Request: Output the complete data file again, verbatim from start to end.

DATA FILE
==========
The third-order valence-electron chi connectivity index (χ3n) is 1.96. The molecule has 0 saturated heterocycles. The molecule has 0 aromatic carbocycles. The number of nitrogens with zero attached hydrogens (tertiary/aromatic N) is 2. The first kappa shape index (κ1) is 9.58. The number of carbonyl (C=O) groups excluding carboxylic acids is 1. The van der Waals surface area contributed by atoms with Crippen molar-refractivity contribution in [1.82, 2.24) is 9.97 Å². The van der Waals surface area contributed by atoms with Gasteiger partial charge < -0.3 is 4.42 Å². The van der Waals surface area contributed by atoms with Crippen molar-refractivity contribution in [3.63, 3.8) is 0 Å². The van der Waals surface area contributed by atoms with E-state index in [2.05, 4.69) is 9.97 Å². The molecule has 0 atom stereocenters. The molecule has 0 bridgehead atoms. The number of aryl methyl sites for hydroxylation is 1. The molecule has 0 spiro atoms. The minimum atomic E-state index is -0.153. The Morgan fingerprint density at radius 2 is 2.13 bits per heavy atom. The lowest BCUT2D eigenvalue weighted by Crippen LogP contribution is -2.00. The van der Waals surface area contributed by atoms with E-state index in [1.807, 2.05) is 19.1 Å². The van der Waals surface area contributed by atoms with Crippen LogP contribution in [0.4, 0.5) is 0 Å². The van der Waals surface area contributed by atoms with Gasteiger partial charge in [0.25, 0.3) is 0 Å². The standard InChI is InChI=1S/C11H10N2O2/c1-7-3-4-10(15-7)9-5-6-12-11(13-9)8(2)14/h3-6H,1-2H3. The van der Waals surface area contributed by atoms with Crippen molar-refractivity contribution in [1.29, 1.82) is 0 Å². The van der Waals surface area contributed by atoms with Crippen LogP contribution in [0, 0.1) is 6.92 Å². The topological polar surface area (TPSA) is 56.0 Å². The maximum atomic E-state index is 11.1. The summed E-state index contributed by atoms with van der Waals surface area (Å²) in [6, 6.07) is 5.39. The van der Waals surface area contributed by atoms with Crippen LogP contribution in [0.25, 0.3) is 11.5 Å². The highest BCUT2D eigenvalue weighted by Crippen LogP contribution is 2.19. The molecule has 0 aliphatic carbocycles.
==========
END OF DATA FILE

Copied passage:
The third-order valence-electron chi connectivity index (χ3n) is 1.96. The molecule has 0 saturated heterocycles. The molecule has 0 aromatic carbocycles. The number of nitrogens with zero attached hydrogens (tertiary/aromatic N) is 2. The first kappa shape index (κ1) is 9.58. The number of carbonyl (C=O) groups excluding carboxylic acids is 1. The van der Waals surface area contributed by atoms with Crippen molar-refractivity contribution in [1.82, 2.24) is 9.97 Å². The van der Waals surface area contributed by atoms with Gasteiger partial charge < -0.3 is 4.42 Å². The van der Waals surface area contributed by atoms with Crippen molar-refractivity contribution in [3.63, 3.8) is 0 Å². The van der Waals surface area contributed by atoms with E-state index in [2.05, 4.69) is 9.97 Å². The molecule has 0 atom stereocenters. The molecule has 0 bridgehead atoms. The number of aryl methyl sites for hydroxylation is 1. The molecule has 0 spiro atoms. The minimum atomic E-state index is -0.153. The Morgan fingerprint density at radius 2 is 2.13 bits per heavy atom. The lowest BCUT2D eigenvalue weighted by Crippen LogP contribution is -2.00. The van der Waals surface area contributed by atoms with E-state index in [1.807, 2.05) is 19.1 Å². The van der Waals surface area contributed by atoms with Crippen LogP contribution in [0.4, 0.5) is 0 Å². The van der Waals surface area contributed by atoms with Gasteiger partial charge in [0.25, 0.3) is 0 Å². The standard InChI is InChI=1S/C11H10N2O2/c1-7-3-4-10(15-7)9-5-6-12-11(13-9)8(2)14/h3-6H,1-2H3. The van der Waals surface area contributed by atoms with Crippen molar-refractivity contribution in [1.29, 1.82) is 0 Å². The van der Waals surface area contributed by atoms with Crippen LogP contribution in [0, 0.1) is 6.92 Å². The topological polar surface area (TPSA) is 56.0 Å². The maximum atomic E-state index is 11.1. The summed E-state index contributed by atoms with van der Waals surface area (Å²) in [6, 6.07) is 5.39. The van der Waals surface area contributed by atoms with Crippen LogP contribution in [0.25, 0.3) is 11.5 Å². The highest BCUT2D eigenvalue weighted by Crippen LogP contribution is 2.19. The molecule has 0 aliphatic carbocycles.